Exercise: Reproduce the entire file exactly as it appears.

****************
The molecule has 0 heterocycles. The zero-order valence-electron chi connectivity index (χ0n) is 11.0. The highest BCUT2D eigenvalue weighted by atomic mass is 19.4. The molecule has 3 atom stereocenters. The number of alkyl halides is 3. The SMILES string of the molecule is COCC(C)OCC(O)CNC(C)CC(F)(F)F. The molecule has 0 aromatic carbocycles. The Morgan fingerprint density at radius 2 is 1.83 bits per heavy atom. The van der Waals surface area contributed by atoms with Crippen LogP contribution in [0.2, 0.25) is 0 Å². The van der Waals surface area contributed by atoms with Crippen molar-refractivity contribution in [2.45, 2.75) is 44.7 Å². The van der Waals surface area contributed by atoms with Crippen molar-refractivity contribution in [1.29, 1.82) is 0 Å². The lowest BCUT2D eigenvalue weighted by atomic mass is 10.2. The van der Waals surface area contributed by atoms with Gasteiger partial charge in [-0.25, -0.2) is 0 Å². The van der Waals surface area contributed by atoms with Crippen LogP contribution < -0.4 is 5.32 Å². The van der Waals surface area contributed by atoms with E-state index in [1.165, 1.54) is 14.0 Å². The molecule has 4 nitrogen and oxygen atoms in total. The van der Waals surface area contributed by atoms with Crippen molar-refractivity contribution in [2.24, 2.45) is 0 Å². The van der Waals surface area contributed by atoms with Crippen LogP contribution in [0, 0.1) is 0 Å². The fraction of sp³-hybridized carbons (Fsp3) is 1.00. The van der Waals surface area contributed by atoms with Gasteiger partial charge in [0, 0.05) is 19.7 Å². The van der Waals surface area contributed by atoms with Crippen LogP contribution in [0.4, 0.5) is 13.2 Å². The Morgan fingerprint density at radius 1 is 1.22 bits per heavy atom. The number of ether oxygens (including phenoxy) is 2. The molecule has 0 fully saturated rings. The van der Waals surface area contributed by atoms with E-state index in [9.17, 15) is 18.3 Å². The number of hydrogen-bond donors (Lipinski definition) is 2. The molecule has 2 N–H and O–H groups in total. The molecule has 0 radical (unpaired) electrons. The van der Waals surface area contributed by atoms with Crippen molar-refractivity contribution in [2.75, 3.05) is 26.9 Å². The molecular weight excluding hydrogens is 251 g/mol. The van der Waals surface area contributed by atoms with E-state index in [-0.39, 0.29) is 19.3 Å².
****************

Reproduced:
The molecule has 0 heterocycles. The zero-order valence-electron chi connectivity index (χ0n) is 11.0. The highest BCUT2D eigenvalue weighted by atomic mass is 19.4. The molecule has 3 atom stereocenters. The number of alkyl halides is 3. The SMILES string of the molecule is COCC(C)OCC(O)CNC(C)CC(F)(F)F. The molecule has 0 aromatic carbocycles. The Morgan fingerprint density at radius 2 is 1.83 bits per heavy atom. The van der Waals surface area contributed by atoms with Crippen LogP contribution in [0.2, 0.25) is 0 Å². The van der Waals surface area contributed by atoms with Crippen molar-refractivity contribution in [2.45, 2.75) is 44.7 Å². The van der Waals surface area contributed by atoms with Crippen molar-refractivity contribution in [1.29, 1.82) is 0 Å². The lowest BCUT2D eigenvalue weighted by atomic mass is 10.2. The van der Waals surface area contributed by atoms with Gasteiger partial charge in [-0.25, -0.2) is 0 Å². The van der Waals surface area contributed by atoms with Crippen LogP contribution < -0.4 is 5.32 Å². The van der Waals surface area contributed by atoms with E-state index in [1.165, 1.54) is 14.0 Å². The molecule has 4 nitrogen and oxygen atoms in total. The van der Waals surface area contributed by atoms with Crippen molar-refractivity contribution in [2.24, 2.45) is 0 Å². The van der Waals surface area contributed by atoms with Crippen LogP contribution in [0, 0.1) is 0 Å². The fraction of sp³-hybridized carbons (Fsp3) is 1.00. The van der Waals surface area contributed by atoms with Gasteiger partial charge in [0, 0.05) is 19.7 Å². The van der Waals surface area contributed by atoms with Crippen LogP contribution in [0.4, 0.5) is 13.2 Å². The Morgan fingerprint density at radius 1 is 1.22 bits per heavy atom. The number of ether oxygens (including phenoxy) is 2. The molecule has 0 fully saturated rings. The van der Waals surface area contributed by atoms with E-state index in [9.17, 15) is 18.3 Å². The number of hydrogen-bond donors (Lipinski definition) is 2. The molecule has 2 N–H and O–H groups in total. The molecule has 0 radical (unpaired) electrons. The van der Waals surface area contributed by atoms with Crippen molar-refractivity contribution in [2.75, 3.05) is 26.9 Å². The molecular weight excluding hydrogens is 251 g/mol. The van der Waals surface area contributed by atoms with E-state index in [-0.39, 0.29) is 19.3 Å².